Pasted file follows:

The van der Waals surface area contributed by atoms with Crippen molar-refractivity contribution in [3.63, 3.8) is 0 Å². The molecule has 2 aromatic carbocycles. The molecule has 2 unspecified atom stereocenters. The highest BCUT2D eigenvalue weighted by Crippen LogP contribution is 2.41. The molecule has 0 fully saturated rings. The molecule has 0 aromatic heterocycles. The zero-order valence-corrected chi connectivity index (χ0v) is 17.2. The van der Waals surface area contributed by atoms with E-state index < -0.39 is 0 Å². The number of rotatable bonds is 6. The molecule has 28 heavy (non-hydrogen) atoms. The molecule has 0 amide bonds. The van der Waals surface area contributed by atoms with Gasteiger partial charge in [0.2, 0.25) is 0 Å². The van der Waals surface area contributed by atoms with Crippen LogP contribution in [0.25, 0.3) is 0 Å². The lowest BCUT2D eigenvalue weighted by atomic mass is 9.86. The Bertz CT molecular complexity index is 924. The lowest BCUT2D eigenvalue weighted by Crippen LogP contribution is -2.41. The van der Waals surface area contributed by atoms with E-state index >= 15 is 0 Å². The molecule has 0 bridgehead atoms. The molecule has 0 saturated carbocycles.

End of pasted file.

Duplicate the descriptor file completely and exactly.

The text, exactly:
The van der Waals surface area contributed by atoms with Crippen molar-refractivity contribution in [3.63, 3.8) is 0 Å². The molecule has 2 aromatic carbocycles. The molecule has 2 unspecified atom stereocenters. The highest BCUT2D eigenvalue weighted by Crippen LogP contribution is 2.41. The molecule has 0 fully saturated rings. The molecule has 0 aromatic heterocycles. The zero-order valence-corrected chi connectivity index (χ0v) is 17.2. The van der Waals surface area contributed by atoms with E-state index < -0.39 is 0 Å². The number of rotatable bonds is 6. The molecule has 28 heavy (non-hydrogen) atoms. The molecule has 0 amide bonds. The van der Waals surface area contributed by atoms with Gasteiger partial charge in [0.2, 0.25) is 0 Å². The van der Waals surface area contributed by atoms with Crippen LogP contribution in [0.25, 0.3) is 0 Å². The lowest BCUT2D eigenvalue weighted by atomic mass is 9.86. The Bertz CT molecular complexity index is 924. The lowest BCUT2D eigenvalue weighted by Crippen LogP contribution is -2.41. The van der Waals surface area contributed by atoms with E-state index >= 15 is 0 Å². The molecule has 0 bridgehead atoms. The molecule has 0 saturated carbocycles.